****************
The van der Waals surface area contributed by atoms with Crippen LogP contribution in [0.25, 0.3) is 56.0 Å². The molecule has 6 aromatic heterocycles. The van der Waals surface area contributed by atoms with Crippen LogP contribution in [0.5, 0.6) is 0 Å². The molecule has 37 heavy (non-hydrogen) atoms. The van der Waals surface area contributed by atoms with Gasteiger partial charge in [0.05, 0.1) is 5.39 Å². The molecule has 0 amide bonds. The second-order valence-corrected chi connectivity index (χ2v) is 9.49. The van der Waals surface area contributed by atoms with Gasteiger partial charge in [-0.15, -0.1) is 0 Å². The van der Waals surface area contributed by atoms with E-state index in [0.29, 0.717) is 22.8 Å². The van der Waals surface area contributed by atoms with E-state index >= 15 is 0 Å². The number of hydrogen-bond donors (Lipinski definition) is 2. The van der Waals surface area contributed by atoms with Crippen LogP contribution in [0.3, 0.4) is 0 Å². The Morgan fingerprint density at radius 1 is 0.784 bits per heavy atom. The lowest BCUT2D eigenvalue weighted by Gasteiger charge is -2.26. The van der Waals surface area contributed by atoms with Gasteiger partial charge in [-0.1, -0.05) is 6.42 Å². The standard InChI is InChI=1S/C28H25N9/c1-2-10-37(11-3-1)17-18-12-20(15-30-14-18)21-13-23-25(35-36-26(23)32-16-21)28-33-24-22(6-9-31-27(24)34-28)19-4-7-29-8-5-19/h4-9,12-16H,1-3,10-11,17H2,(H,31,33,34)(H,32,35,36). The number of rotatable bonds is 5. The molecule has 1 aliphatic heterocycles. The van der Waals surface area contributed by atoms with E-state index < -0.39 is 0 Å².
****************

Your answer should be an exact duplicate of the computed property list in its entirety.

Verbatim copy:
The van der Waals surface area contributed by atoms with Crippen LogP contribution in [0.25, 0.3) is 56.0 Å². The molecule has 6 aromatic heterocycles. The van der Waals surface area contributed by atoms with Crippen LogP contribution in [0.5, 0.6) is 0 Å². The molecule has 37 heavy (non-hydrogen) atoms. The van der Waals surface area contributed by atoms with Gasteiger partial charge in [0.05, 0.1) is 5.39 Å². The molecule has 0 amide bonds. The second-order valence-corrected chi connectivity index (χ2v) is 9.49. The van der Waals surface area contributed by atoms with Gasteiger partial charge in [-0.15, -0.1) is 0 Å². The van der Waals surface area contributed by atoms with E-state index in [0.29, 0.717) is 22.8 Å². The van der Waals surface area contributed by atoms with E-state index >= 15 is 0 Å². The number of hydrogen-bond donors (Lipinski definition) is 2. The van der Waals surface area contributed by atoms with Crippen LogP contribution in [0.3, 0.4) is 0 Å². The Morgan fingerprint density at radius 1 is 0.784 bits per heavy atom. The lowest BCUT2D eigenvalue weighted by Gasteiger charge is -2.26. The van der Waals surface area contributed by atoms with Gasteiger partial charge in [-0.1, -0.05) is 6.42 Å². The standard InChI is InChI=1S/C28H25N9/c1-2-10-37(11-3-1)17-18-12-20(15-30-14-18)21-13-23-25(35-36-26(23)32-16-21)28-33-24-22(6-9-31-27(24)34-28)19-4-7-29-8-5-19/h4-9,12-16H,1-3,10-11,17H2,(H,31,33,34)(H,32,35,36). The number of rotatable bonds is 5. The molecule has 1 aliphatic heterocycles. The van der Waals surface area contributed by atoms with E-state index < -0.39 is 0 Å².